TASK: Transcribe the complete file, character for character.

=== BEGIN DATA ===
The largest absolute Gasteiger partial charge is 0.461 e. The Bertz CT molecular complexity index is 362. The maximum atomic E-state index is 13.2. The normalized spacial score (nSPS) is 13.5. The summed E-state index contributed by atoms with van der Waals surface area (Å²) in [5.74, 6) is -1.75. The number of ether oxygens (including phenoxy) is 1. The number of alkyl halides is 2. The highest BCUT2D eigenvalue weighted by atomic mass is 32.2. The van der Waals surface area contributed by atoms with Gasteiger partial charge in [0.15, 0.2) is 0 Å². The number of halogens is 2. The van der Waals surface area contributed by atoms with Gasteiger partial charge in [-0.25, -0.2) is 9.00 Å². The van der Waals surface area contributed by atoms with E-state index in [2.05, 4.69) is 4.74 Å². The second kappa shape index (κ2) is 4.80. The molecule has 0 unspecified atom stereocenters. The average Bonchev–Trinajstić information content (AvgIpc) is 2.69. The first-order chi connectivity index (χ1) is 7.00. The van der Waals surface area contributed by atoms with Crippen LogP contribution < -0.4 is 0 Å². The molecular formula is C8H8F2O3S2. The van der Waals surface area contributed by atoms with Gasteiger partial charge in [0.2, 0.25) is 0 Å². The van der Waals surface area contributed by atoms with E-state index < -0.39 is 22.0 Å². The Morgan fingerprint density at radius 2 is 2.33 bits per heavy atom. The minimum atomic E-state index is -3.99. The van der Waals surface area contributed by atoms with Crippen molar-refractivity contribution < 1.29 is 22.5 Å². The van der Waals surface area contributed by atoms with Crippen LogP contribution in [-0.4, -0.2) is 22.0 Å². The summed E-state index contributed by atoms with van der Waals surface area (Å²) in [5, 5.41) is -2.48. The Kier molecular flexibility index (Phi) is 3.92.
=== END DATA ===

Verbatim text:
The largest absolute Gasteiger partial charge is 0.461 e. The Bertz CT molecular complexity index is 362. The maximum atomic E-state index is 13.2. The normalized spacial score (nSPS) is 13.5. The summed E-state index contributed by atoms with van der Waals surface area (Å²) in [5.74, 6) is -1.75. The number of ether oxygens (including phenoxy) is 1. The number of alkyl halides is 2. The highest BCUT2D eigenvalue weighted by atomic mass is 32.2. The van der Waals surface area contributed by atoms with Gasteiger partial charge in [0.15, 0.2) is 0 Å². The number of halogens is 2. The van der Waals surface area contributed by atoms with Gasteiger partial charge in [-0.25, -0.2) is 9.00 Å². The van der Waals surface area contributed by atoms with E-state index in [2.05, 4.69) is 4.74 Å². The second kappa shape index (κ2) is 4.80. The molecule has 0 unspecified atom stereocenters. The average Bonchev–Trinajstić information content (AvgIpc) is 2.69. The first-order chi connectivity index (χ1) is 7.00. The van der Waals surface area contributed by atoms with Crippen LogP contribution < -0.4 is 0 Å². The molecular formula is C8H8F2O3S2. The van der Waals surface area contributed by atoms with Gasteiger partial charge in [0.2, 0.25) is 0 Å². The van der Waals surface area contributed by atoms with E-state index < -0.39 is 22.0 Å². The Morgan fingerprint density at radius 2 is 2.33 bits per heavy atom. The minimum atomic E-state index is -3.99. The van der Waals surface area contributed by atoms with Crippen molar-refractivity contribution < 1.29 is 22.5 Å². The van der Waals surface area contributed by atoms with Crippen LogP contribution in [-0.4, -0.2) is 22.0 Å². The summed E-state index contributed by atoms with van der Waals surface area (Å²) in [5, 5.41) is -2.48. The Kier molecular flexibility index (Phi) is 3.92.